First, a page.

The drill string 112 further includes a bottom hole assembly, generally referred to at 134, near the drill bit 115 (in other words, within several drill collar lengths from the drill bit). The bottom hole assembly 134 includes instruments in the interior of drill collars or similar tubular devices in the drill string having capability for measuring, processing, and storing information, as well as communicating with the surface. The bottom hole assembly ("BHA") 134 thus may include, among other devices, a measuring and local communications apparatus 136 for determining and communicating resistivity of the formations F surrounding the wellbore 111. The measuring device and local communications apparatus 136, also known as a "resistivity tool", includes a first pair of transmitting/receiving antennas T, R, as well as a second pair of transmitting/receiving antennas T'', R''. The second pair of antennas T'', R'' are symmetric with respect to the first pair of antennas T, R, as is described in greater detail below. The resistivity tool 36 further includes a controller (not shown separately) to control the acquisition of data, as is known in the art.
 The BHA 134 may further include instruments housed within certain drill collars 138, 139 for performing various other measurement functions, such as measurement of the natural radiation, density (gamma ray- or neutron-type), and fluid pressure in pore spaces of the formations F. At least some of the drill collars may be equipped with stabilizers 137.
 A surface/local communications subassembly 140 may also be included in the BHA 134, just above one of the drill collars shown at 139. The subassembly 140 includes a toroidal antenna 142 used for local communication with the resistivity tool 136 (although other known local-communication means may be employed to advantage), and a known type of acoustic telemetry system that communicates with a similar system (not shown) at the earth's surface via signals carried in the drilling fluid or mud. Thus, the telemetry system in the subassembly1 40 includes an acoustic transmitter that generates an acoustic signal in the drilling fluid (a.k.a., "mud-pulse") that is representative of measured downhole parameters.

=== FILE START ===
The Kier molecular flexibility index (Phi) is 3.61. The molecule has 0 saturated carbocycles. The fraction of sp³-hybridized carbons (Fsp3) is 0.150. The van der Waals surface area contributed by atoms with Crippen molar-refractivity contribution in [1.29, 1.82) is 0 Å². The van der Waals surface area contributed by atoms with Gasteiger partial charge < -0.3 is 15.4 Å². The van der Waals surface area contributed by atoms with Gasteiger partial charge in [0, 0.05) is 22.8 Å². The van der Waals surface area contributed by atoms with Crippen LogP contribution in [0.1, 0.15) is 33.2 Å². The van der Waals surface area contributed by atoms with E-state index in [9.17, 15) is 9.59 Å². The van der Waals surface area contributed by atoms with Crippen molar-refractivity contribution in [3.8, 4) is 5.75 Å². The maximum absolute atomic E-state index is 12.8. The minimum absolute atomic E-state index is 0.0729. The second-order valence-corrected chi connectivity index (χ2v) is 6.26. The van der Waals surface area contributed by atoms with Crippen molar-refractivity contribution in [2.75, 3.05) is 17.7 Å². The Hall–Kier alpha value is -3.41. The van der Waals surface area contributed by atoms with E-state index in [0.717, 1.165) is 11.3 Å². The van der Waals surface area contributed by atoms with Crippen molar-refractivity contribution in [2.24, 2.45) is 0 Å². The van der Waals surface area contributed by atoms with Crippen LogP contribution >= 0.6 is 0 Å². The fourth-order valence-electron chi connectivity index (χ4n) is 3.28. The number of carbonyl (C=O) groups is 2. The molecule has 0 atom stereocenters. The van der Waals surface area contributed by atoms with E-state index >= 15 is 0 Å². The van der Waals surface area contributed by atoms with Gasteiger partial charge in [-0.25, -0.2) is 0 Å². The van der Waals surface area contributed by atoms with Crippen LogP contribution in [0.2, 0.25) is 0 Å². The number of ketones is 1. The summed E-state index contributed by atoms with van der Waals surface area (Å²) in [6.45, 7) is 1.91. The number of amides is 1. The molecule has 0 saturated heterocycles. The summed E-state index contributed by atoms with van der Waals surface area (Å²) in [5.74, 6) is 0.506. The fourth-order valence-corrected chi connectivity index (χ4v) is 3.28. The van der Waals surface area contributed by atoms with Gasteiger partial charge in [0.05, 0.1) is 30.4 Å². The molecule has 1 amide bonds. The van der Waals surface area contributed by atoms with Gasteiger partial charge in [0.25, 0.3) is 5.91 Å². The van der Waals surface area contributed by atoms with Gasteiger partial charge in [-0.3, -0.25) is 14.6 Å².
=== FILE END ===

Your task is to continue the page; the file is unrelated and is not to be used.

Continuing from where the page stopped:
The generated acoustical signal is received at the surface by pressure transducers represented by reference numeral 131. The transducers, for example, piezoelectric transducers, convert the received acoustical signals to electronic signals. The output of the transducers 131 is coupled to a surface receiving subsystem 190, which demodulates the transmitted signals. The output of the receiving subsystem 190 is then coupled to a computer processor 185 and a recorder 145. The computer processor 185 may be used to determine the formation resistivity profile (among other formation parameter profiles) on a "real time" basis, that is, while logging is underway, or subsequently by accessing recorded data from the recorder 145. The computer processor 185 can be coupled to a monitor 192 that uses a graphical user interface ("GUI") through which the measured downhole parameters and particular results derived therefrom (e.g., resistivity profiles) are graphically presented to a user.
 A surface transmitting system 195 may also be provided for receiving input commands and data from the user (e.g., via the GUI 192), and is operative to, for example, selectively interrupt the operation of the pump 129 in a manner that is detectable by transducers 199 in the subassembly 140. In this manner, there may be two-way communication between the subassembly 140 and the surface equipment. A suitable subassembly 140 is described in greater detail in U.S. Pat. Nos. 5,235,285 and 5,517,464, both of which are incorporated herein by reference. Those skilled in the art will appreciate that alternative acoustic techniques, as well as other telemetry means (e.g., electromechanical, electromagnetic), can be employed for communication with the surface.